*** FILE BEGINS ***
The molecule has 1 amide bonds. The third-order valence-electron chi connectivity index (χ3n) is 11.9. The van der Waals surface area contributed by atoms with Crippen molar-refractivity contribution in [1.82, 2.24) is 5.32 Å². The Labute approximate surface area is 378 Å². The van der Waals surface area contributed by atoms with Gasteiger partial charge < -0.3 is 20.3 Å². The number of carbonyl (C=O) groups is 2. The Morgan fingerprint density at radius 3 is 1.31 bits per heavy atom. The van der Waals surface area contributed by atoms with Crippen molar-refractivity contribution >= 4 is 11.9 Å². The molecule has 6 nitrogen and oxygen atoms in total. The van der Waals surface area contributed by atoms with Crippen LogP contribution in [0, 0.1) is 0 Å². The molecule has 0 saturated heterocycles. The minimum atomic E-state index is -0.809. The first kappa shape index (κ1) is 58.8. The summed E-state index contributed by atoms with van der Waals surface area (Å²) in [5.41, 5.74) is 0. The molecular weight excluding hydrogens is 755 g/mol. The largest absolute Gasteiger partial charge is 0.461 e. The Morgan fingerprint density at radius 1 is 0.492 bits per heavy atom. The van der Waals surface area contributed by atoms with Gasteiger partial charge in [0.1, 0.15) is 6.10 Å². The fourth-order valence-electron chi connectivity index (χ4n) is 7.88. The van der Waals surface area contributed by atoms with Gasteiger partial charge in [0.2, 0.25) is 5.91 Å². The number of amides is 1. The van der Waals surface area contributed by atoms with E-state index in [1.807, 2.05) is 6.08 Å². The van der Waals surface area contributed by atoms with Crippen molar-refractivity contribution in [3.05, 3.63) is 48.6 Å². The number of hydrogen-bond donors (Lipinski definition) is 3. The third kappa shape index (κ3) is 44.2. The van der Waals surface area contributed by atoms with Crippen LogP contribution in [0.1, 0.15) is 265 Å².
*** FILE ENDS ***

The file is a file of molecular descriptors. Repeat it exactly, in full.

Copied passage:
The molecule has 1 amide bonds. The third-order valence-electron chi connectivity index (χ3n) is 11.9. The van der Waals surface area contributed by atoms with Crippen molar-refractivity contribution in [1.82, 2.24) is 5.32 Å². The Labute approximate surface area is 378 Å². The van der Waals surface area contributed by atoms with Gasteiger partial charge < -0.3 is 20.3 Å². The number of carbonyl (C=O) groups is 2. The Morgan fingerprint density at radius 3 is 1.31 bits per heavy atom. The van der Waals surface area contributed by atoms with Crippen molar-refractivity contribution >= 4 is 11.9 Å². The molecule has 6 nitrogen and oxygen atoms in total. The van der Waals surface area contributed by atoms with Crippen LogP contribution in [0, 0.1) is 0 Å². The molecule has 0 saturated heterocycles. The minimum atomic E-state index is -0.809. The first kappa shape index (κ1) is 58.8. The summed E-state index contributed by atoms with van der Waals surface area (Å²) in [5.41, 5.74) is 0. The molecular weight excluding hydrogens is 755 g/mol. The largest absolute Gasteiger partial charge is 0.461 e. The Morgan fingerprint density at radius 1 is 0.492 bits per heavy atom. The van der Waals surface area contributed by atoms with Gasteiger partial charge in [0.1, 0.15) is 6.10 Å². The fourth-order valence-electron chi connectivity index (χ4n) is 7.88. The van der Waals surface area contributed by atoms with Gasteiger partial charge in [0.2, 0.25) is 5.91 Å². The number of amides is 1. The van der Waals surface area contributed by atoms with E-state index in [1.807, 2.05) is 6.08 Å². The van der Waals surface area contributed by atoms with Crippen molar-refractivity contribution in [3.05, 3.63) is 48.6 Å². The number of hydrogen-bond donors (Lipinski definition) is 3. The third kappa shape index (κ3) is 44.2. The van der Waals surface area contributed by atoms with Crippen LogP contribution in [0.1, 0.15) is 265 Å².